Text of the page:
This example shows some of the advantages of PAL representation. In district 1, voters clearly prefer party R, but their local R candidate is corrupt; even though many of them lazily vote for this local incumbent, PAL gives them an R representative who is cleaner. In district 2, party D has a plurality, but the majority is anti-D; PAL respects that anti-D majority by still electing â…” of the state reps from party R. And party R can't neutralize D voters by gerrymandering them into district 3; If D could get an extra 10% in any district, they'd take an extra seat. Finally, the minor parties C and L do not elect any representatives because, even combined, they have not reached the threshold of 75% of one district (25% statewide); but their concerns cannot be ignored, as either one still could hold the balance of power between R and D for one seat.
Note on legality in US
US Public Law 90-196, passed in 1967 by a voice (anonymous) vote, gave citizenship to one man. An amendment, of unrecorded sponsorship, added the following text:
- In each State entitled in the Ninety-first Congress or in any subsequent Congress thereafter to more than one Representative under an apportionment made pursuant to the provisions of subsection (a) of section 22 of the Act of June 18, 1929, entitled 'An Act to provide for apportionment of Representatives' (46 Stat. 26), as amended, there shall be established by law a number of districts equal to the number of Representatives to which such State is so entitled, and Representatives shall be elected only from districts so established, no district to elect more than one Representative (except that a State which is entitled to more than one Representative and which has in all previous elections elected its Representatives at Large may elect its Representatives at Large to the Ninety-first Congress).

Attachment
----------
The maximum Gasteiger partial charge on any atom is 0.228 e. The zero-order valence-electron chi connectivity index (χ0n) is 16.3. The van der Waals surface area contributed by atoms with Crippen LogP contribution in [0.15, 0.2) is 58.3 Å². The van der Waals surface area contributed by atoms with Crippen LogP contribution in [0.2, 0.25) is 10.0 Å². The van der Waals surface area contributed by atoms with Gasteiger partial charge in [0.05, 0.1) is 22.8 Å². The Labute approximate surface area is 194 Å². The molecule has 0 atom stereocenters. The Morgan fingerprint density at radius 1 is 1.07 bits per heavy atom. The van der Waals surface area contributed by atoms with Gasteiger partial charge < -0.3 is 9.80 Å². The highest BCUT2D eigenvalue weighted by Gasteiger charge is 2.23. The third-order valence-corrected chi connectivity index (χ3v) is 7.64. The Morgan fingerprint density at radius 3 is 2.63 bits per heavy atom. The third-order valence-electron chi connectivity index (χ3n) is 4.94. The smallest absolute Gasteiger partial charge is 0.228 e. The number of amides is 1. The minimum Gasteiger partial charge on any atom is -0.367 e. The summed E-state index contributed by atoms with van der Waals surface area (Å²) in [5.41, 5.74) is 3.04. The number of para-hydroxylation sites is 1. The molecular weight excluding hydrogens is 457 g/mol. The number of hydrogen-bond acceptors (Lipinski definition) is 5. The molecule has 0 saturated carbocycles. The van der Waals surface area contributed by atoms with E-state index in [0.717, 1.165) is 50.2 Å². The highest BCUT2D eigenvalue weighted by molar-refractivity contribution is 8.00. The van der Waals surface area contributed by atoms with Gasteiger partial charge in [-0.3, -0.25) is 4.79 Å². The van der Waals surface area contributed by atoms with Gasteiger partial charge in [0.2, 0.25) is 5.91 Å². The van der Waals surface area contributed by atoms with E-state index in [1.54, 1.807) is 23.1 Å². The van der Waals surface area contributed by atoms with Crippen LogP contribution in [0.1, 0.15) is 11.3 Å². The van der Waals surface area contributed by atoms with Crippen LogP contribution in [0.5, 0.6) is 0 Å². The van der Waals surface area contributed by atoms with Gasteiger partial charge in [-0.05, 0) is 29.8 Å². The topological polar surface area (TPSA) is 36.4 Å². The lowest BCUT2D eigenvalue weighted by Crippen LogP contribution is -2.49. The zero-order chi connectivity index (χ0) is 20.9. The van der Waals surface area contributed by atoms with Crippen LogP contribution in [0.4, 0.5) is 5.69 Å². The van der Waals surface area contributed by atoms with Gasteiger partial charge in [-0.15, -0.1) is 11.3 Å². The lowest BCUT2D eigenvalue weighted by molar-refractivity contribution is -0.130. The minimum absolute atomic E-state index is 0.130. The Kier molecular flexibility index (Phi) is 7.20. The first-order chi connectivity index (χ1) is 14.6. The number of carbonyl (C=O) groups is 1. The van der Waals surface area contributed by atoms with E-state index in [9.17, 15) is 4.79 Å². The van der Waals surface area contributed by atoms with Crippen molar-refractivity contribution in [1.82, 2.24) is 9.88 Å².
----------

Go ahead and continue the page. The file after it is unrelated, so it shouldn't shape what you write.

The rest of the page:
Although PAL voting would usually give identical results as Fair Majority Voting (FMV), the former does not meet this law while the latter does. Thus, if PAL voting were to be passed in some state, it would have to be conditional on this law's repeal. FMV could be used in the interim.
PAL representation is inspired by Michel Balinski's Fair Majority Voting and by SODA voting. From the former, which is used for municipal elections in Belgium, it inherits the combination of geographical districts and proportionality. However, unlike Fair Representation, each candidate elected by PAL representation has received (directly or indirectly) the same number of votes. From SODA voting, PAL representation inherits the simple, spoilproof ballot format and the optional vote delegation.
A modified version of STV is used as the proportional system for simplicity. Other proportional systems might also work (although a non-LNH system might put perverse incentives on candidates). The main difference from standard STV is that this system allows equal ranking, and thus uses fractional division of votes. This is necessary for three reasons. First, it allows for approval-style votes to be counted without complicating the ballot. Second, it allows candidates to exercise judgment independently from their party (disapproving of certain party members), but keeps the voter's judgment as primary. If candidates couldn't exercise judgment, parties would have to waste energy keeping out "crazy" candidates who affiliate only because of the transfer votes they might get. If candidates could fully-rank within the party, as would happen if the PR system were standard STV, there would be too many opportunities for logrolling, at a level of detail where voters wouldn't realistically keep track or hold candidates accountable. Third, equal-ranking makes it so that, under reasonable circumstances, PAL could elect exactly the same representatives as a non-gerrymandered single-member-district system; this is an important selling point for incumbent politicians.